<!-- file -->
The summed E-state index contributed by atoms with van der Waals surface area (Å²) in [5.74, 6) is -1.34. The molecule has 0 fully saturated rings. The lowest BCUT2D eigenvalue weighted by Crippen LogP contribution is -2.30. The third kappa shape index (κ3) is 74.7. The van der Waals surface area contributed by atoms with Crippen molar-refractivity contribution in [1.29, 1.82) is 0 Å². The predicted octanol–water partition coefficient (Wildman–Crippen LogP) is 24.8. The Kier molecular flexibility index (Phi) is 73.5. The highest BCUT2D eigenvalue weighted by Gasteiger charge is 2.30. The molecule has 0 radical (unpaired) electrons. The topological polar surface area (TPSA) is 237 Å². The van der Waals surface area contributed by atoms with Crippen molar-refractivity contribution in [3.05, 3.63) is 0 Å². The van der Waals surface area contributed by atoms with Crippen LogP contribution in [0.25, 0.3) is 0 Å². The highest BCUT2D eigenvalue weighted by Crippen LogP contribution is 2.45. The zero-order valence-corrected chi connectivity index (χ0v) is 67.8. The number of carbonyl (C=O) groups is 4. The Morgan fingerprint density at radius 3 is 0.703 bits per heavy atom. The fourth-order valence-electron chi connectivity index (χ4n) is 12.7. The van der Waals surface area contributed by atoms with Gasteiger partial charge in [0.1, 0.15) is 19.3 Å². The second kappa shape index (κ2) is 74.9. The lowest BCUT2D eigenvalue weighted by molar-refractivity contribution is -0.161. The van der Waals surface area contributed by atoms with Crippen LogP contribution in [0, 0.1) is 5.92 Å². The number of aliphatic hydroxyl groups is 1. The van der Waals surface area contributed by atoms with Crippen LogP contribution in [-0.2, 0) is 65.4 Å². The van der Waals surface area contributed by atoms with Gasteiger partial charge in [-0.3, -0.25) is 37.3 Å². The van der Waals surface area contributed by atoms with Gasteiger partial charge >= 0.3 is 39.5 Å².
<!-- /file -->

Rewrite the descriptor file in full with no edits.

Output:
The summed E-state index contributed by atoms with van der Waals surface area (Å²) in [5.74, 6) is -1.34. The molecule has 0 fully saturated rings. The lowest BCUT2D eigenvalue weighted by Crippen LogP contribution is -2.30. The third kappa shape index (κ3) is 74.7. The van der Waals surface area contributed by atoms with Crippen molar-refractivity contribution in [1.29, 1.82) is 0 Å². The predicted octanol–water partition coefficient (Wildman–Crippen LogP) is 24.8. The Kier molecular flexibility index (Phi) is 73.5. The highest BCUT2D eigenvalue weighted by Gasteiger charge is 2.30. The molecule has 0 radical (unpaired) electrons. The topological polar surface area (TPSA) is 237 Å². The van der Waals surface area contributed by atoms with Crippen molar-refractivity contribution in [3.05, 3.63) is 0 Å². The van der Waals surface area contributed by atoms with Crippen LogP contribution in [0.25, 0.3) is 0 Å². The highest BCUT2D eigenvalue weighted by Crippen LogP contribution is 2.45. The zero-order valence-corrected chi connectivity index (χ0v) is 67.8. The number of carbonyl (C=O) groups is 4. The Morgan fingerprint density at radius 3 is 0.703 bits per heavy atom. The fourth-order valence-electron chi connectivity index (χ4n) is 12.7. The van der Waals surface area contributed by atoms with Gasteiger partial charge in [0.1, 0.15) is 19.3 Å². The second kappa shape index (κ2) is 74.9. The lowest BCUT2D eigenvalue weighted by molar-refractivity contribution is -0.161. The van der Waals surface area contributed by atoms with Crippen LogP contribution in [0, 0.1) is 5.92 Å². The number of aliphatic hydroxyl groups is 1. The van der Waals surface area contributed by atoms with Crippen LogP contribution in [-0.2, 0) is 65.4 Å². The van der Waals surface area contributed by atoms with Gasteiger partial charge in [-0.3, -0.25) is 37.3 Å². The van der Waals surface area contributed by atoms with Gasteiger partial charge >= 0.3 is 39.5 Å².